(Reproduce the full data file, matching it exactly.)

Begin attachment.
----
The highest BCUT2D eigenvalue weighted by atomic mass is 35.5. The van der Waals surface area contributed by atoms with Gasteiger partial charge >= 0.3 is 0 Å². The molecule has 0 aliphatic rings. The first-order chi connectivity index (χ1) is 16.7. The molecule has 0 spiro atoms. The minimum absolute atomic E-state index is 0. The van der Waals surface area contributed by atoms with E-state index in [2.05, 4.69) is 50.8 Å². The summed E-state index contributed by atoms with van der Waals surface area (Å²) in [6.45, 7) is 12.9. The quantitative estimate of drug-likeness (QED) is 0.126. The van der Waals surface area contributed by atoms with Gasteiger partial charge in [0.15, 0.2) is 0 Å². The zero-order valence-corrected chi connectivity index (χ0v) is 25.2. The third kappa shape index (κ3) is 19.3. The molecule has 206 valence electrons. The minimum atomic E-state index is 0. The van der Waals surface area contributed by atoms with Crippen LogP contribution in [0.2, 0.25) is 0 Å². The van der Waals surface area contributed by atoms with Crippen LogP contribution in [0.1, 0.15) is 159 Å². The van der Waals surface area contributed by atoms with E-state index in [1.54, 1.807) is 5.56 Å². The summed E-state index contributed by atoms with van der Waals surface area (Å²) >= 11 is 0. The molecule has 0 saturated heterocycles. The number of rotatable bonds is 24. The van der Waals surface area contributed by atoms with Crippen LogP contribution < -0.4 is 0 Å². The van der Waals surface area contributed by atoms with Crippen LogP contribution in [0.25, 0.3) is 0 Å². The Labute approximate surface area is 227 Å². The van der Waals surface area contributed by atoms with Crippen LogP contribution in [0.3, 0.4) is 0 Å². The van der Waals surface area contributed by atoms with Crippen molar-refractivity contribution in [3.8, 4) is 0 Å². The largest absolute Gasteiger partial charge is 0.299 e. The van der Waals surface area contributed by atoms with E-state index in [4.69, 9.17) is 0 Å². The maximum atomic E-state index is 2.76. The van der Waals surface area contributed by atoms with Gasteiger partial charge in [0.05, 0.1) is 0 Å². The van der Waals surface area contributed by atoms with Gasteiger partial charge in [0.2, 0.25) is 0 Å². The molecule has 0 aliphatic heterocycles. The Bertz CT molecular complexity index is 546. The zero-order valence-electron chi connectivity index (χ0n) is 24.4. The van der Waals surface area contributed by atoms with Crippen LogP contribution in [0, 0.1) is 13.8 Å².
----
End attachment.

The highest BCUT2D eigenvalue weighted by atomic mass is 35.5. The van der Waals surface area contributed by atoms with Gasteiger partial charge >= 0.3 is 0 Å². The molecule has 0 aliphatic rings. The first-order chi connectivity index (χ1) is 16.7. The molecule has 0 spiro atoms. The minimum absolute atomic E-state index is 0. The van der Waals surface area contributed by atoms with E-state index in [2.05, 4.69) is 50.8 Å². The summed E-state index contributed by atoms with van der Waals surface area (Å²) in [6.45, 7) is 12.9. The quantitative estimate of drug-likeness (QED) is 0.126. The van der Waals surface area contributed by atoms with Gasteiger partial charge in [0.15, 0.2) is 0 Å². The zero-order valence-corrected chi connectivity index (χ0v) is 25.2. The third kappa shape index (κ3) is 19.3. The molecule has 206 valence electrons. The minimum atomic E-state index is 0. The van der Waals surface area contributed by atoms with Crippen LogP contribution in [0.2, 0.25) is 0 Å². The van der Waals surface area contributed by atoms with Crippen LogP contribution in [0.1, 0.15) is 159 Å². The van der Waals surface area contributed by atoms with E-state index in [1.54, 1.807) is 5.56 Å². The summed E-state index contributed by atoms with van der Waals surface area (Å²) >= 11 is 0. The molecule has 0 saturated heterocycles. The number of rotatable bonds is 24. The van der Waals surface area contributed by atoms with Crippen LogP contribution < -0.4 is 0 Å². The van der Waals surface area contributed by atoms with Crippen LogP contribution in [0.25, 0.3) is 0 Å². The Labute approximate surface area is 227 Å². The van der Waals surface area contributed by atoms with Crippen LogP contribution in [0.3, 0.4) is 0 Å². The van der Waals surface area contributed by atoms with Crippen molar-refractivity contribution in [3.8, 4) is 0 Å². The largest absolute Gasteiger partial charge is 0.299 e. The van der Waals surface area contributed by atoms with E-state index in [4.69, 9.17) is 0 Å². The maximum atomic E-state index is 2.76. The van der Waals surface area contributed by atoms with Gasteiger partial charge in [0.05, 0.1) is 0 Å². The van der Waals surface area contributed by atoms with Gasteiger partial charge in [0.2, 0.25) is 0 Å². The molecule has 0 aliphatic heterocycles. The Bertz CT molecular complexity index is 546. The zero-order valence-electron chi connectivity index (χ0n) is 24.4. The van der Waals surface area contributed by atoms with Crippen LogP contribution in [0, 0.1) is 13.8 Å².